The 70s are back! The decade of avocado bathrooms and shag pile carpets is having a revival – thankfully though, in an updated and far more refined way. According to Elise Taylor at Vogue, “The 1970s have long been lampooned for their more questionable choices, like plastic-covered furniture, traffic-cone orange palettes. But the 2020s take is more restrained, more curated, cherry-picking 70s-inspired highlights while ditching the dated aspects.”
This isn’t a trend to have suddenly exploded overnight either; it’s something that has been drip-feeding back into our lives without even knowing. From the catwalk to social media data, the 70s are now coming back in a big way. Lilith Hudson at Livingetc agrees, “This retro interior trend has proven to be an enduring one, with elements of its design creeping into our homes in recent years. But now, designers and forecasters are predicting that a 70s-inspired style is set to be one of the biggest interior design trends of 2023.”
So, is this a scheme we can incorporate into small space living without it looking garish and cluttered? The answer is yes! You don’t have to go all out and design your home akin to a Wes Anderson utopia – although we think that would be pretty cool too!
Something we are all yearning for at present is a bit of fun, frivolity and freedom – and that’s exactly what this period brings. So, if you’re thinking about trying this out in your modern home, here are some top tips on embracing the new 70s vibe.
From rattan and wood to cosy tactile seating and maximalist textiles, the more eclectic the better. However, eclectic doesn’t mean just throwing pieces together without thought – decide what you like and start curating a collection of items that look good together.
Stick to neutrals and natural materials, then include a pop of colour with your upholstery or accent pieces. Think reds, greens and oranges – sumptuous earthy tones ooze 70s boho chic, yet also provide a warm and homely aesthetic. The Twingle and Switch daybed embodies everything about this trend perfectly – colour and comfort in a daybed, what more could you ask for?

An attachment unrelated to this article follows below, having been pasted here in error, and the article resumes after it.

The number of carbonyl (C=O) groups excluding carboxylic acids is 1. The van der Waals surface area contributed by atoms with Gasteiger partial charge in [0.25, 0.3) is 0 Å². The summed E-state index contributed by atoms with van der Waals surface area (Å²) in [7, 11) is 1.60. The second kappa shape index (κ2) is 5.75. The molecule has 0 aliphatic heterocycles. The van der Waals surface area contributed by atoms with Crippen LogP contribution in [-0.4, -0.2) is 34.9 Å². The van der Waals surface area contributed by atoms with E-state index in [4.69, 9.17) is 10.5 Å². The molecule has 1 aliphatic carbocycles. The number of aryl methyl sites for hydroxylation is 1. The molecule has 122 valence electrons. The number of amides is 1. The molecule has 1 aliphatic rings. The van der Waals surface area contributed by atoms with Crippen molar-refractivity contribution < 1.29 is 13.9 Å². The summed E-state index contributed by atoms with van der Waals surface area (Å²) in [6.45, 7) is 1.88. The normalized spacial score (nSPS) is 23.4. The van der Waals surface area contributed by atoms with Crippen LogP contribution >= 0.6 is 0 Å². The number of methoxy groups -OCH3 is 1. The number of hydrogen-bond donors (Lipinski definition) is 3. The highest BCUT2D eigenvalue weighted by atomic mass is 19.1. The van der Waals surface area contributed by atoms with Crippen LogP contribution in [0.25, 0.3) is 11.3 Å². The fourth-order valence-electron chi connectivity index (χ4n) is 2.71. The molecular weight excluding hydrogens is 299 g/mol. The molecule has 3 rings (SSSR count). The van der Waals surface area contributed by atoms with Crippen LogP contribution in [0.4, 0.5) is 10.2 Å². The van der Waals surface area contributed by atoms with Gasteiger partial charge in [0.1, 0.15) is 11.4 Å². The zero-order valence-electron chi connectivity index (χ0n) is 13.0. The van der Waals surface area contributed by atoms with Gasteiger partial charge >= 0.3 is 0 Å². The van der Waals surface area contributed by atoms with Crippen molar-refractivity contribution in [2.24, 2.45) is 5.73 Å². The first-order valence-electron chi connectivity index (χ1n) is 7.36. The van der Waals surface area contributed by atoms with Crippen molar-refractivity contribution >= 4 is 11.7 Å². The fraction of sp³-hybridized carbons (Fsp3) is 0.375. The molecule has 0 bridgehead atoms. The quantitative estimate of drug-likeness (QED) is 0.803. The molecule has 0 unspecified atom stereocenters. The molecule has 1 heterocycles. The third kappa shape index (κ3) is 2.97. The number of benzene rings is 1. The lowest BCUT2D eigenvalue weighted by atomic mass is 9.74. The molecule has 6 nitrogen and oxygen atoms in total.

Playing around with textures and patterns paves the way for experimenting with shapes. Curved furniture and home accessories are key design elements of the 70s and definitely here to stay. Giving a wonderfully playful touch to the home, round mirrors, soft-edged furniture and wavy lighting are great statement pieces to consider working into your scheme.
Touchy feely textures
Anything tactile was all the rage in the 70s. Textures, patterns and natural materials – such as bamboo, rattan and handcrafted ceramics – help create the modern, refined version of this look.
We’re talking velvet, cocooning seating, practical yet stylish bamboo storage and hardwearing earthenware. It shouldn’t be style over substance when it comes to incorporating a new trend into the home. And yes, let’s just leave the shag pile back in the past – at least for now!
The craze for houseplants and bringing the outside in has soared over the years. Pinterest and Instagram are overflowing with a growing movement towards design that brings nature into our homes – yet there is nothing new about filling the home with planters and vases when they were already huge in the 70s.
Spider plants, ferns, cacti, monstera (or swiss cheese plant) – you name it, this decade had it all when it came to greenery. Nowadays, faux plants are a low-maintenance and cost-effective solution, especially if you are short on space or light and don’t have particularly green fingers.